Once again, the U.S. State Department’s travel warning to visitors interested in taking in the sights and sounds of Mexico has Presidio and Ojinaga residents seeing red, including Presidio Mayor John Ferguson and economic development Director Brad Newton.
The report states that travelers should “…exercise caution in traveling to […] the urban area of the city of Ojinaga,” adding that visitors should only travel along main highways during daylight hours as, “…crime and violence remain a serious problem in the state of Chihuahua…”
“This is the exact travel advisory that was issued in May of 2015,” wrote Mayor Ferguson in a press release. “And, in my opinion, it seems to reflect little, if any, actual observation of Ojinaga we locals know.”
“Millions of U.S. citizens safely visit Mexico each year for study, tourism, and business, including more than 150,000 who cross the border every day,” said Newton. “The Mexican government dedicates substantial resources to protect visitors to major tourist destinations, and there is no evidence that organized criminal groups have targeted U.S. visitors or residents based on their nationality.”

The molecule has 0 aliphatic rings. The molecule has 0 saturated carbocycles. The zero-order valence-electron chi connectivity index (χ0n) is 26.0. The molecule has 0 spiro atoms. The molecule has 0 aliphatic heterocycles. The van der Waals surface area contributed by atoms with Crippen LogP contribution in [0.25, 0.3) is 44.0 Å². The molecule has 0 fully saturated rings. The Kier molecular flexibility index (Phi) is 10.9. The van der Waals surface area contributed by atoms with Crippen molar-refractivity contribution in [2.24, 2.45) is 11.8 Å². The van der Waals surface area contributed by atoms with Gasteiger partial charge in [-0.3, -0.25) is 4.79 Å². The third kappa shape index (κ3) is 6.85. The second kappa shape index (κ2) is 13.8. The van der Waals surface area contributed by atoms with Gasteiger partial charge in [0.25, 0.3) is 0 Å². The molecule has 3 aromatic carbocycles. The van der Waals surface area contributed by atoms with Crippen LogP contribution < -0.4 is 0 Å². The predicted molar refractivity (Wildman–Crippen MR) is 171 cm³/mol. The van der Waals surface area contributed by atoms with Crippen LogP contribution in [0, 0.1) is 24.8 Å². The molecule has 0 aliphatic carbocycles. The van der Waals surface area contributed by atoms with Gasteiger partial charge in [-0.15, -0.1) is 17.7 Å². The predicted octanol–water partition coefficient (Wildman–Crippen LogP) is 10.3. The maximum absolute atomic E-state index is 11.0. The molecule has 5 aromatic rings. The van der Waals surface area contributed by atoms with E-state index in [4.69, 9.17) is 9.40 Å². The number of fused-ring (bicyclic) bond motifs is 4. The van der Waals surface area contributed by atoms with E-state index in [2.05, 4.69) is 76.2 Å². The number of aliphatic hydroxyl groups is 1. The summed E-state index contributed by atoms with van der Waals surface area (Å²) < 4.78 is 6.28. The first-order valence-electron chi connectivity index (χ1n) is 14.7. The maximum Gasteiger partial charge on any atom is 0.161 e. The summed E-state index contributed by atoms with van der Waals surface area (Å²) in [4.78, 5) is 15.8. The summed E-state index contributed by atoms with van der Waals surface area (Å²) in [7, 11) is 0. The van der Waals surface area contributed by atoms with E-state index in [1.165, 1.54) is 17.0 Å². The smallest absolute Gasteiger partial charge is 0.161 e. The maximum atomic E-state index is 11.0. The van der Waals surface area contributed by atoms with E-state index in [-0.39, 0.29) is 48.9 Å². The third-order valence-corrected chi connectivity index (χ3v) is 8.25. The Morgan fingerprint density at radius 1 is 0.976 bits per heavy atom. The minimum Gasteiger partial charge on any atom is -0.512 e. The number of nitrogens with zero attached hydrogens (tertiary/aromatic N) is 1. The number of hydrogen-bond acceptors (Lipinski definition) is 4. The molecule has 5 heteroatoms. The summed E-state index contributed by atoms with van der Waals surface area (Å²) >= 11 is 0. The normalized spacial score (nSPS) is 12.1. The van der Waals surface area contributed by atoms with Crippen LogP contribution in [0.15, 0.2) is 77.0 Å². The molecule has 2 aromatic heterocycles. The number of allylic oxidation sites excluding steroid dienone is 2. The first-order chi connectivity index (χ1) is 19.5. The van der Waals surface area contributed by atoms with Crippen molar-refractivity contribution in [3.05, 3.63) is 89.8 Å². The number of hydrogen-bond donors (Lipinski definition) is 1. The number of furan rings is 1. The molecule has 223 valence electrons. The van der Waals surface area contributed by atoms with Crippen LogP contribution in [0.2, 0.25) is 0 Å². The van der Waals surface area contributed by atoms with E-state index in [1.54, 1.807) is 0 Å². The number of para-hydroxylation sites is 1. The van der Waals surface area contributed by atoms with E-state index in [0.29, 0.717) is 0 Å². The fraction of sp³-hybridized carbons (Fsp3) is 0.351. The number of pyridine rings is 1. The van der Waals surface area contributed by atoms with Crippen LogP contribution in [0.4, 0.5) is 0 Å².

The amount of drug-related violence and crime reported along the border, Newton also claimed, is centered around major drug trafficking routs, not resort and tourist regions of the country, such as the Ojinaga area, which is a adjacent to the Big Bend Ranch State Park.
Both city officials also point to crime statistics regarding the safety of Ojinaga.